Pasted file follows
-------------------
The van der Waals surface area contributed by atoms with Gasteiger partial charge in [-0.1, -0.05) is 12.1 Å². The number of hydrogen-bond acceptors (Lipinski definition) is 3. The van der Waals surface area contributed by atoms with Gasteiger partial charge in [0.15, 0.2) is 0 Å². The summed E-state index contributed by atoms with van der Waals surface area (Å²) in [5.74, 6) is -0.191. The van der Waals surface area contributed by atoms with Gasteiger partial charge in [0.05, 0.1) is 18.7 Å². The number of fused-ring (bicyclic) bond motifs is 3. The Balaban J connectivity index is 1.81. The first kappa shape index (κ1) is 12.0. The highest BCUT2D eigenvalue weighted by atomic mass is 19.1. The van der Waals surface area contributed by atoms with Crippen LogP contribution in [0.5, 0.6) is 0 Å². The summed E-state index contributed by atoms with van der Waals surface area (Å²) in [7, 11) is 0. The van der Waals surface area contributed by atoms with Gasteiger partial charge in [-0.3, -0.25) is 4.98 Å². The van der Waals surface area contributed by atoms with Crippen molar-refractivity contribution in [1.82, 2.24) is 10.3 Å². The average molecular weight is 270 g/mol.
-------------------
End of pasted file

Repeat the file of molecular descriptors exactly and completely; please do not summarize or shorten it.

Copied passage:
The van der Waals surface area contributed by atoms with Gasteiger partial charge in [-0.1, -0.05) is 12.1 Å². The number of hydrogen-bond acceptors (Lipinski definition) is 3. The van der Waals surface area contributed by atoms with Gasteiger partial charge in [0.15, 0.2) is 0 Å². The summed E-state index contributed by atoms with van der Waals surface area (Å²) in [5.74, 6) is -0.191. The van der Waals surface area contributed by atoms with Gasteiger partial charge in [0.05, 0.1) is 18.7 Å². The number of fused-ring (bicyclic) bond motifs is 3. The Balaban J connectivity index is 1.81. The first kappa shape index (κ1) is 12.0. The highest BCUT2D eigenvalue weighted by atomic mass is 19.1. The van der Waals surface area contributed by atoms with Crippen LogP contribution in [0.5, 0.6) is 0 Å². The summed E-state index contributed by atoms with van der Waals surface area (Å²) in [7, 11) is 0. The van der Waals surface area contributed by atoms with Gasteiger partial charge in [-0.3, -0.25) is 4.98 Å². The van der Waals surface area contributed by atoms with Crippen molar-refractivity contribution in [1.82, 2.24) is 10.3 Å². The average molecular weight is 270 g/mol.